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ClientEarth Communications

9th January 2019

Air pollution

ClientEarth heads to top EU court to defend Brussels residents’ right to clean air

ClientEarth and five local residents will take their air pollution case against the Brussels regional government to the EU’s top court on Thursday, 10 January 2019.

Both parties will present their arguments to the Court of Justice of the European Union (CJEU) following a request from the Brussels judge in the case.

After a hearing in November 2017, the Court of First Instance of Brussels asked for further guidance from the CJEU before making a final decision. However, it has already warned the authorities that the existing air quality plan for Brussels does not comply with minimum legal requirements.

ClientEarth lawyer Ugo Taddei said: “The hearing will be a key moment in our battle to defend the rights of Brussels’ citizens, as the CJEU will clarify the remaining questions the national court needs to reach a judgment.

“Meanwhile, the pressure is building for the Brussels government to take ambitious strides to address the city’s air quality crisis. If it is serious about protecting the health of its citizens, then it should act on the recent data that show that the current measures have been ineffective and insufficient to tackle this issue.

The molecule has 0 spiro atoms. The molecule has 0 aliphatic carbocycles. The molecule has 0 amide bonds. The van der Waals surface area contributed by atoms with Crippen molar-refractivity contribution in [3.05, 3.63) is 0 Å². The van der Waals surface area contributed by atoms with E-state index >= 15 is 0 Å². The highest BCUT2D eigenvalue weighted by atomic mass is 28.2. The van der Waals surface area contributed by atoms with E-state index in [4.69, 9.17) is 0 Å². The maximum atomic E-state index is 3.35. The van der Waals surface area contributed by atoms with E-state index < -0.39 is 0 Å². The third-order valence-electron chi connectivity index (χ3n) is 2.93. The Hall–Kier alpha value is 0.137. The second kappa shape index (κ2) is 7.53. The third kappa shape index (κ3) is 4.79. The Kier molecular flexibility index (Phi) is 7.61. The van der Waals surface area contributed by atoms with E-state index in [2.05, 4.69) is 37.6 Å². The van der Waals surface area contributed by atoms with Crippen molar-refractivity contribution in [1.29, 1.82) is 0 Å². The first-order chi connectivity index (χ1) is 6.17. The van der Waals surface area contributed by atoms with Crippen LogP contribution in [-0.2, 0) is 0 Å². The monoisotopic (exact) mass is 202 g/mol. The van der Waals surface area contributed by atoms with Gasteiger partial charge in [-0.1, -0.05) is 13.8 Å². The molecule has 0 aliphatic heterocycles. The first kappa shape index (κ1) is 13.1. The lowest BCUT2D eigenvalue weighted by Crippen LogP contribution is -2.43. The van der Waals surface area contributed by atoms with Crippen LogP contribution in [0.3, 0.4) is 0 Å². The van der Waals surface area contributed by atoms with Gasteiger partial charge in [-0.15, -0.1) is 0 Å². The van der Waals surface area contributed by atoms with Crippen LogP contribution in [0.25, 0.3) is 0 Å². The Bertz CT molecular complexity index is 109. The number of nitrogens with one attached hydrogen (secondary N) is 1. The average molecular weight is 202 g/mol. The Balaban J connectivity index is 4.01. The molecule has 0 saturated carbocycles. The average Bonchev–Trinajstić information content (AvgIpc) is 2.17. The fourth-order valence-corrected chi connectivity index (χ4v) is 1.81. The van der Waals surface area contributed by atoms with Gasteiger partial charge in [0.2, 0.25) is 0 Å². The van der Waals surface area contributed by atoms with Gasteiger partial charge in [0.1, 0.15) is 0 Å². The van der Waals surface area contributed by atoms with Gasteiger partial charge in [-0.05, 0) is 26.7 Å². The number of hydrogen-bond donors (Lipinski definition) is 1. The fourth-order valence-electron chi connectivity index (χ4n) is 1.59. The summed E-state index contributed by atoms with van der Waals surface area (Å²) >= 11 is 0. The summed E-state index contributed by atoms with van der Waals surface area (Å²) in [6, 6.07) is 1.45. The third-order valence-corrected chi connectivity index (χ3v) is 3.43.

“The Brussels government should act now and adopt a real air quality plan that meets EU requirements. The longer they delay, the greater the harm to the health of everyone living and working in Brussels.”

The judge is seeking clarification from the CJEU on how authorities should assess compliance with air quality limits. Only where limits are exceeded, are the relevant authorities obliged to adopt an air quality plan. The CJEU’s response will clarify whether levels of air pollution are illegal in Brussels and the regional government should, therefore, adopt a new air quality plan.

The CJEU has also been asked to examine whether citizens can challenge the failure of authorities to properly monitor air quality and whether a national court can order a monitoring station to be installed in the most polluted areas of a city. The response from the CJEU on this question will help the Brussels court to decide if additional monitoring stations should be placed on Brussels’ most polluted roads, including Rue de la Loi and Rue Belliard.

One of the claimants, Lies Craeynest said: “A judgment in our favour would give me hope that Brussels will become more liveable. I want to be able to send my children to the shops or the playground with peace of mind, without worrying about the pollution they breathe. Other cities have shown that this is possible, there is no reason why Brussels could not do the same.”

Karin DeSchepper, another claimant added: “For me, our legal action is a declaration of love to Brussels. I want to stay here and build a better city together. I think that this is something the government must learn: let citizens of all occupations help improve policy that better protects our health.”

The European Commission recently sent a letter of formal notice to Belgium for its continued failure to address illegal levels of air pollution and to properly monitor air quality.